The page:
geez people, calm down. no need to put out any fire. if capitalism has a bright side and has something to teach it’s that competition is GOOD. it keeps companies innovating and releasing new devices which gives US, the consumers, more options and better gadgets. just sit back, watch the big companies compete and spend your money in WHATEVER fits your needs and and wallet

Tod

It is kind of interesting if you think about it, I mean by default the fact that we are reading this means we are people who are somewhat in the know about technology and there for care about things processor and display etc.

The point that is getting missed with all of this is the fact that the vast majority of people do not care about those things, all they want is something that works and is in the price point.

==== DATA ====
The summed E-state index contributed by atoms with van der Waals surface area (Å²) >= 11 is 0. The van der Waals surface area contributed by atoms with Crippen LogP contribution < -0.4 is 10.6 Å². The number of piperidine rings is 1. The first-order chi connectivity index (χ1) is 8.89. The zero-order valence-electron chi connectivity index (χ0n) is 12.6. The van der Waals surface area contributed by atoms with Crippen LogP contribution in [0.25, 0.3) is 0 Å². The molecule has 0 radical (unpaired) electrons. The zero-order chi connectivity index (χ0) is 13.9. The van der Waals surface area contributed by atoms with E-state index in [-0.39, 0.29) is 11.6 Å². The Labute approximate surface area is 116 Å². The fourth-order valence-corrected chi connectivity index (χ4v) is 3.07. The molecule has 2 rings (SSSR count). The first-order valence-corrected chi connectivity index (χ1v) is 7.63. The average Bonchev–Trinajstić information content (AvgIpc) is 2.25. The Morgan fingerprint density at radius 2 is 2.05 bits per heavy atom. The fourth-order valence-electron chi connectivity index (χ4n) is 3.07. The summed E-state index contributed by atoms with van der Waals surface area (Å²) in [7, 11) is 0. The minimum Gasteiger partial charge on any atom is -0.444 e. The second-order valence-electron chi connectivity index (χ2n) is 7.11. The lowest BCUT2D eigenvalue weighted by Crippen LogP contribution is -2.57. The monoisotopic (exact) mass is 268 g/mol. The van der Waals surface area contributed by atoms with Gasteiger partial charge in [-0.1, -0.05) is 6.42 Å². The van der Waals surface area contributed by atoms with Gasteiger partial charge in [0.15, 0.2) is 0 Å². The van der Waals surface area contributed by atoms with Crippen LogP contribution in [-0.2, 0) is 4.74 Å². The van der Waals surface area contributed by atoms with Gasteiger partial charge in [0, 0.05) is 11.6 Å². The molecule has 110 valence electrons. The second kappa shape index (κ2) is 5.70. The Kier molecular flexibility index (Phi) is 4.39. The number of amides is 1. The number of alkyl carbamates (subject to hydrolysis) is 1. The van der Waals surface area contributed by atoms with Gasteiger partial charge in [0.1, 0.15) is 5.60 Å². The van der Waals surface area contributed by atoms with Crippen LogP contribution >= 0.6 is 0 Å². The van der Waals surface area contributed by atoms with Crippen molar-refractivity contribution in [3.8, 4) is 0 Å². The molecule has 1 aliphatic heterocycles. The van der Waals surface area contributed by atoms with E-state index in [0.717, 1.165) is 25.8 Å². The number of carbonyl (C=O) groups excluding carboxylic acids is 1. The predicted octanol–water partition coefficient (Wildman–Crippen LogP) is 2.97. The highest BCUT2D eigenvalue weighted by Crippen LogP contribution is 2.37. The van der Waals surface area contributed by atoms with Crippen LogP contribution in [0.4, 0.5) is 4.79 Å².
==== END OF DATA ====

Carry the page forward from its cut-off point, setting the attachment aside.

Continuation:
While the fire is by no means the fastest, coolest tablet out there, what it is, is a tablet that is 200 bucks plain and simple. Yes the ipod touch is the same price but its not a “tablet” I personally think it would be in Apples best interest to have a 7in tablet, even if its just a re branded ipod, I mean its all in the name. You slap tablet on the end of it and it start selling.

Time will tell I guess but from what I have seen is that the fire while not the fastest is filling a need and as the people who don’t know what they want or even know why they want a tablet get one they will become familiar with android (even if its a pure flavor of it) and therefor more likely to get an android tablet in the future..

Anyhow just my two cents on a long winded reply

althegeo

Today’s iPod touch is the same price and does everything the Kindle Fire does and so much more. It also does things a lot better than the Kindle Fire.